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Frivolous Cases

10. What is a “frivolous case” and how are such cases regulated?

A frivolous case is a civil lawsuit that lacks any factual merit. Basically, the plaintiff is suing the defendant based upon facts that do not amount to a cause of action. A frivolous case is based upon conjecture or false information. Any party can move to dismiss a frivolous suit or the judge can dismiss it unilaterally. Generally, the rules of procedure in civil trials seek to prohibit the filing of frivolous cases. Specifically, Rule 11 of the Federal Rules of Civil Procedure requires an attorney to sign an attestation that the case is filed in good faith. The attorney’s signature says that the facts and claims in pleading are meritorious and, to her knowledge, not for an improper purpose.

•    Discussion: The idea of a frivolous case relates closely to the question of whether society in the United States is over litigious. What do you think? Is it better to allow frivolous suits or potentially block a valid dispute from resolution through the court system?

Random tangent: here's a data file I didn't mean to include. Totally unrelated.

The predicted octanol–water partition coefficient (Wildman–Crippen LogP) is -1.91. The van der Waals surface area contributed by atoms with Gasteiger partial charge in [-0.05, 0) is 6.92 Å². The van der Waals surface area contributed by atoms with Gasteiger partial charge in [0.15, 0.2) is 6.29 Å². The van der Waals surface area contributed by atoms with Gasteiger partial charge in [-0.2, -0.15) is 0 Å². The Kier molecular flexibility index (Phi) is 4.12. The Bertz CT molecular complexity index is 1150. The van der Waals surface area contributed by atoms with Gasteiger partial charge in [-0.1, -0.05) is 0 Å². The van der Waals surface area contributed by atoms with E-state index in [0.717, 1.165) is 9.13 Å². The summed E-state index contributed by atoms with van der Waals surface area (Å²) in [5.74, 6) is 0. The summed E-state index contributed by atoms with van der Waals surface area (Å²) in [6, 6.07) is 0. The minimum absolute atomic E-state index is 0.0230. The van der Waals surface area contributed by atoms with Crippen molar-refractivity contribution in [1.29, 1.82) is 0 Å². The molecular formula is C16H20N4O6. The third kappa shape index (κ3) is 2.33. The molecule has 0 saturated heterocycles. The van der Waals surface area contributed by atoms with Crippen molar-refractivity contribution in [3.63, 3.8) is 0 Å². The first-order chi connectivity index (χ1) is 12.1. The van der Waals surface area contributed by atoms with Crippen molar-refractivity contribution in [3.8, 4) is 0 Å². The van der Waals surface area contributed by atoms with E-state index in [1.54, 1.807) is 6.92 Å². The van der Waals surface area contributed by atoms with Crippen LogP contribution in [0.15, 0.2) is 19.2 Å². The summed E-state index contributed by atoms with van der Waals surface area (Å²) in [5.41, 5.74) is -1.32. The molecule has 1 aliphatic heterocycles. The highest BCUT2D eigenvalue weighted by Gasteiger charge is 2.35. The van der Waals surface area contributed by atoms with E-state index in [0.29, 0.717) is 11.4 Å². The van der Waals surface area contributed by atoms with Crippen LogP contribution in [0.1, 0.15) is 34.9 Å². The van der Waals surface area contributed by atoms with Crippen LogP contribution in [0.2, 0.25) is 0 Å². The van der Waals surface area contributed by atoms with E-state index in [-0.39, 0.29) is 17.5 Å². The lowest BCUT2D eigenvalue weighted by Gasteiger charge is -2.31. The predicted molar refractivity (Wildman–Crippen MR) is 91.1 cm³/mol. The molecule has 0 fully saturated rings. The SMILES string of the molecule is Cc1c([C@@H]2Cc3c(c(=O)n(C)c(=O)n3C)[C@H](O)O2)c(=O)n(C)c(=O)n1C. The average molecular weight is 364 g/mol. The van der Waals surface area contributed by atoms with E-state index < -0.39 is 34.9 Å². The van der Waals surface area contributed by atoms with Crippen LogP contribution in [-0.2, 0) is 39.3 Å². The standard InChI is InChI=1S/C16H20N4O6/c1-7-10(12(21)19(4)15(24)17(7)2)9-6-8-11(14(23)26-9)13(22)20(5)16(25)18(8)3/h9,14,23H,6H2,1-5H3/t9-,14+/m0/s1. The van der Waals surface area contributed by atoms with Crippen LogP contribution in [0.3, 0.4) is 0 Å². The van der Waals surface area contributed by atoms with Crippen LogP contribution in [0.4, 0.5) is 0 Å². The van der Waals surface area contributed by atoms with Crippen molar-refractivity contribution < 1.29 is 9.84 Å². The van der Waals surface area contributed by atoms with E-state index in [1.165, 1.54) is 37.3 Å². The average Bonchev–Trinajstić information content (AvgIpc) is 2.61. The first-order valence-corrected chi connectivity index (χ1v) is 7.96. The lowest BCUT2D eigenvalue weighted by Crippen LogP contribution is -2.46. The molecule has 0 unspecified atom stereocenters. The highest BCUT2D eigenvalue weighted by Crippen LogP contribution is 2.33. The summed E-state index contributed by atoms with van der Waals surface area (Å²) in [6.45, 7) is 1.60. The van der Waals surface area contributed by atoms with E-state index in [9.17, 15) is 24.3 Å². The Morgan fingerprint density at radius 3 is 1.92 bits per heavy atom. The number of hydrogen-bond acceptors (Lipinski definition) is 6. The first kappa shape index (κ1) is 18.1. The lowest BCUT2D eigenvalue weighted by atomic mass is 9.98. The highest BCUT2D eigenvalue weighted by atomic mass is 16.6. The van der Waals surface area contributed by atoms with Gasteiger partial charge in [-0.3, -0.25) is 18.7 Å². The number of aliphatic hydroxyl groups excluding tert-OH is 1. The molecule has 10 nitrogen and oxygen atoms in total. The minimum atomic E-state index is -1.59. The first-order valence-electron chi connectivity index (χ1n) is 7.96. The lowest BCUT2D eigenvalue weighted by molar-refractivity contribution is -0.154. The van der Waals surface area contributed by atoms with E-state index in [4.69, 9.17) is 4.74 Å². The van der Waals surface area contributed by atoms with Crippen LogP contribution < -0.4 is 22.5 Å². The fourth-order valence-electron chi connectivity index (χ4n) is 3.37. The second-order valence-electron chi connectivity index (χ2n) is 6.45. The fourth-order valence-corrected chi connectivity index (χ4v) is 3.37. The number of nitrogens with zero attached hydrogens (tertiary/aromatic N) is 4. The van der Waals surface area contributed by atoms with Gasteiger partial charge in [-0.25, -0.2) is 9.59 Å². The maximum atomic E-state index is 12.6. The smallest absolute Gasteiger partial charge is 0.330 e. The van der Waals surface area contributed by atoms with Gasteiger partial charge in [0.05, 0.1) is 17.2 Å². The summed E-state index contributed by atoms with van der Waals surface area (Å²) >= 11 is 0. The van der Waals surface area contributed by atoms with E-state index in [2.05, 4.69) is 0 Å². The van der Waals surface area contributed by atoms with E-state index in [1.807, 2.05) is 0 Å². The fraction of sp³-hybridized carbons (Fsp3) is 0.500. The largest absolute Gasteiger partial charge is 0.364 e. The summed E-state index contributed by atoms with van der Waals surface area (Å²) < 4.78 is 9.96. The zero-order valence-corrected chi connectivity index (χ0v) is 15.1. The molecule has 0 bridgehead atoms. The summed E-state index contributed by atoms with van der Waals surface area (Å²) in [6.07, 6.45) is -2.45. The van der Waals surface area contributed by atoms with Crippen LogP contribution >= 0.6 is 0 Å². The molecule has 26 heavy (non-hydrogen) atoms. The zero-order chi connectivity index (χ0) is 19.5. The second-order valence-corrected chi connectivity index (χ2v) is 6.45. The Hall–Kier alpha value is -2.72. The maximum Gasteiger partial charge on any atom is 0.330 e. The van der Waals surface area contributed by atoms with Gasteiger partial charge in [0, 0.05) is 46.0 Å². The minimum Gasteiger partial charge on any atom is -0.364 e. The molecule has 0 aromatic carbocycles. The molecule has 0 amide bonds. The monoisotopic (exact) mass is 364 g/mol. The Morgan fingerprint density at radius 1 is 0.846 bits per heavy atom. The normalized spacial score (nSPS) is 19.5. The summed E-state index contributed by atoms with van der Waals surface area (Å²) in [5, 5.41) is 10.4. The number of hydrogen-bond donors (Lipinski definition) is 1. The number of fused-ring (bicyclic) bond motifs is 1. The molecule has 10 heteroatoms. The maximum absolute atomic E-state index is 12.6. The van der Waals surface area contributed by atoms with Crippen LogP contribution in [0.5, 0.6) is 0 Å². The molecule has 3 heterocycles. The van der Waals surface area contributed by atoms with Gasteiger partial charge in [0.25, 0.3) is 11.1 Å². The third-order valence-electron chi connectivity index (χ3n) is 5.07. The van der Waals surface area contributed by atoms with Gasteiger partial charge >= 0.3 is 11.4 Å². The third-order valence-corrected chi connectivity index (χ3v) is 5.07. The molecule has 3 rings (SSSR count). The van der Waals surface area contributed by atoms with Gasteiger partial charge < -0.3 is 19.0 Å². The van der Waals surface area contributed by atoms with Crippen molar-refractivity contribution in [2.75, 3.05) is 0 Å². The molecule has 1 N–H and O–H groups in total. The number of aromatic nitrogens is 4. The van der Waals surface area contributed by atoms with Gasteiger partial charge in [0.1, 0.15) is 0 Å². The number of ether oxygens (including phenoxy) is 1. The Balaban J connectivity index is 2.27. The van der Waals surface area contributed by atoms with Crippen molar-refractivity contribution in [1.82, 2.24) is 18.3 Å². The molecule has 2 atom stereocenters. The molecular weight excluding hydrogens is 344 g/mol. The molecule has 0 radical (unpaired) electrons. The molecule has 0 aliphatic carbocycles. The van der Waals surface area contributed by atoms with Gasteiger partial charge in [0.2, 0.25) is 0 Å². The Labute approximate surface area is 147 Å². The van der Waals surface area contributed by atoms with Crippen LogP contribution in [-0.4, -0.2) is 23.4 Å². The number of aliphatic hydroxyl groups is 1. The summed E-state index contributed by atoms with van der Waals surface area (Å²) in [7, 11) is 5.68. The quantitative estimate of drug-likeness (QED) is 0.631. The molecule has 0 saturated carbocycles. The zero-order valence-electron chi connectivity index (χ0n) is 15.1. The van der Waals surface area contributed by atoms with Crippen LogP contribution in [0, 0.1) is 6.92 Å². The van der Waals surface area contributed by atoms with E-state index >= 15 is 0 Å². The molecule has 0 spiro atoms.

•    Practice Question: Lydia walks into the office of attorney Greg. Lydia states that she has been in a car accident. She states that she is not injured and does not feel any pain. Greg immediately sends Lydia to a doctor, chiropractor, and physical therapist. He sends a letter to the other driver’s insurance company asking for $100,000 in damages for pain and suffering. When the insurance company refuses to settle, Greg files a complaint to start a legal action against the driver and his insurance company. Greg signs an affidavit that all of the allegations are substantiated by facts known to him. Could Gregg potentially be subject to sanction by the court for filing a frivolous claim?

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